Saturday, 5 March 2011

Sarah Morgan - Bought : Destitute Yet Defiant (2010)

He's scarred, sexy and unashamedly Sicilian.

Silvio Brianza dragged himself out of the slums, but his scars run deep..

She's defiant, desirable and utterly disobedient!

Jessie still scrapes her living, scrubbing floors by day and singing in seedy bars by night.. Silvio had turned his back on that world, but now that he's found Jessie he's going to make her his!

Jessie may be powerless to resist Silvio's raw sexuality but no amount of dresses and diamonds can change their history. He's her enemy, he's shunned his past - he'll never love the street girl she is.
 
 
 
Read Excerpt :
 
 
They’d come to kill her.
 
Two years of working on the seedier side of the city had honed her senses and taught her to keep herself sharp. She watched and she noticed—and she’d noticed them. A small group of men drinking too much, although she knew that would please Joe, who always hiked his prices when the punters were too drunk to notice. From her vantage point on the stage, she’d seen the notes changing hands, the bottles of whisky, the empty glasses and the glazed eyes but she’d just kept on singing, her voice pouring honey and whipped cream over anyone who bothered to listen. Ignoring the sick feeling in her gut that warned her that her time had finally run out, she sang about love and loss, knowing that the lonely men who frequented Joe’s Bar knew far more about the second than the first.
 
And so did she.
 
It was an existence far from anyone’s dreams but Jessie had stopped dreaming when she had been five years old.
 
‘Hey, doll!’ A man seated near the stage leered at her and waved a note. ‘I fancy a private performance. Come over here and sing that song on my lap.’
 
Without missing a beat, Jessica backed away from him, flung her head back and belted out the final verse of the song with her eyes closed. As long as she had her eyes shut tight she could pretend that she was somewhere else. She wasn’t singing to a crowd of leering men who had given up on life, she was singing to a packed stadium or opera house—to people who had paid the equivalent of a month’s rent just to hear her voice. In that same fantasy she didn’t have gnawing hunger pains in her stomach and she hadn’t mended her cheap gold dress a hundred times. But most of all, she wasn’t alone.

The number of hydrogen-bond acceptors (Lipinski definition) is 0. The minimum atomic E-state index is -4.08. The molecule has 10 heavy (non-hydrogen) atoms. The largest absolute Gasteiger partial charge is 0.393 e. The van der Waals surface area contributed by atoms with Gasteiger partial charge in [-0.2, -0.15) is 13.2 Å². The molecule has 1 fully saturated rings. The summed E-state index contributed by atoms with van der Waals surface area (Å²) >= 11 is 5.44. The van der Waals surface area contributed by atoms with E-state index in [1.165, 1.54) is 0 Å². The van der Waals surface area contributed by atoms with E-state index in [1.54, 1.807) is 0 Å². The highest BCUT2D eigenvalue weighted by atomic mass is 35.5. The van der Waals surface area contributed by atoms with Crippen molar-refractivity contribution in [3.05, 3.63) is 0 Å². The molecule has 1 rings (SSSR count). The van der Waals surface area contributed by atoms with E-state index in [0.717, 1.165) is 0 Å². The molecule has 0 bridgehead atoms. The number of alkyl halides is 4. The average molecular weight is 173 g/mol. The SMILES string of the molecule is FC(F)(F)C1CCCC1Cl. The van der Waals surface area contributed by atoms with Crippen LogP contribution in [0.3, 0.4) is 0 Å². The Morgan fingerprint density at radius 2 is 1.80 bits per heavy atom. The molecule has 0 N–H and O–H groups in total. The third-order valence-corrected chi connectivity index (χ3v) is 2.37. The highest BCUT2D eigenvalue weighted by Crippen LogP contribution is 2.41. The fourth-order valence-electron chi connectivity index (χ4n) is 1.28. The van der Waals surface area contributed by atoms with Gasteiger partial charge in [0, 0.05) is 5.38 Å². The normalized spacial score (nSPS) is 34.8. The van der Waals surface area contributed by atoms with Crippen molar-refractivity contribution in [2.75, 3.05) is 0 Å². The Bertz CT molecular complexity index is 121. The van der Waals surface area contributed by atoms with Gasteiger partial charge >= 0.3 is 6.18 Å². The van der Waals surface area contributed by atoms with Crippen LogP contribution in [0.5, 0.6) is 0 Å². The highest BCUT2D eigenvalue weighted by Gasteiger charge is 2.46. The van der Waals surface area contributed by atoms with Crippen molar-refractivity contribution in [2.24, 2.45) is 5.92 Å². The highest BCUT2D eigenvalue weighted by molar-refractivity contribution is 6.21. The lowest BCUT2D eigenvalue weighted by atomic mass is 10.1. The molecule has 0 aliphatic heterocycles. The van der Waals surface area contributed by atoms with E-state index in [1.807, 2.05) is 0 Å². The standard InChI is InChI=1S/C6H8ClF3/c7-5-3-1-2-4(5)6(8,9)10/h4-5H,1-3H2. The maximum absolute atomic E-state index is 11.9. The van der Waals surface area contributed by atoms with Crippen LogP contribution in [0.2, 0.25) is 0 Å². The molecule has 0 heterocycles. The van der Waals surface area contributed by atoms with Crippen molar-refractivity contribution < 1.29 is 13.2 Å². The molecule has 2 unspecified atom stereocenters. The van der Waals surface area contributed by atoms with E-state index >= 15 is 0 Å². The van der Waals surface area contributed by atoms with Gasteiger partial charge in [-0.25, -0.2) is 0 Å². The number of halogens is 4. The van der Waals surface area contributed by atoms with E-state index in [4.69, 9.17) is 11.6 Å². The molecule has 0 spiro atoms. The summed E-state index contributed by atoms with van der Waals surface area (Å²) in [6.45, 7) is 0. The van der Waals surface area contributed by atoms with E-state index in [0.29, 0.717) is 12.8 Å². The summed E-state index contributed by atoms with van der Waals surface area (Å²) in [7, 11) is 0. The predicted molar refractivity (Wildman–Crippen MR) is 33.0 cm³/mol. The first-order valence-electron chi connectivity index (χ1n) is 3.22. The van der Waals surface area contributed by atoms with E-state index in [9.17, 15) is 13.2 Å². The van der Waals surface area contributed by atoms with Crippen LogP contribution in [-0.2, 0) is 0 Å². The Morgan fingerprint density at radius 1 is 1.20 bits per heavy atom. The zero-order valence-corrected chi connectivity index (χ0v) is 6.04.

Someone out there was waiting for her.
 
Someone was going to pick her up from work and take her home somewhere warm, cosy and safe.
 
The song ended. She opened her eyes. And saw that someone was waiting for her.
 
Several men, but they weren’t from her dreams—they were from a dark, terrifying nightmare.
 
And she knew that they’d come for her. Fear had shadowed her every step for so long that she felt worn out with anxiety—tired of looking over her shoulder.
 
The last warning she’d received had been a physical one, leaving her with bruises that had kept her home for a week.
 
But this time they weren’t here to deliver a warning.
 
Feeling her mouth dry and her heart pound, Jessie reminded herself that she had a plan.
 
And a knife tucked in her suspender belt.


 
 
 
 

 
 
 

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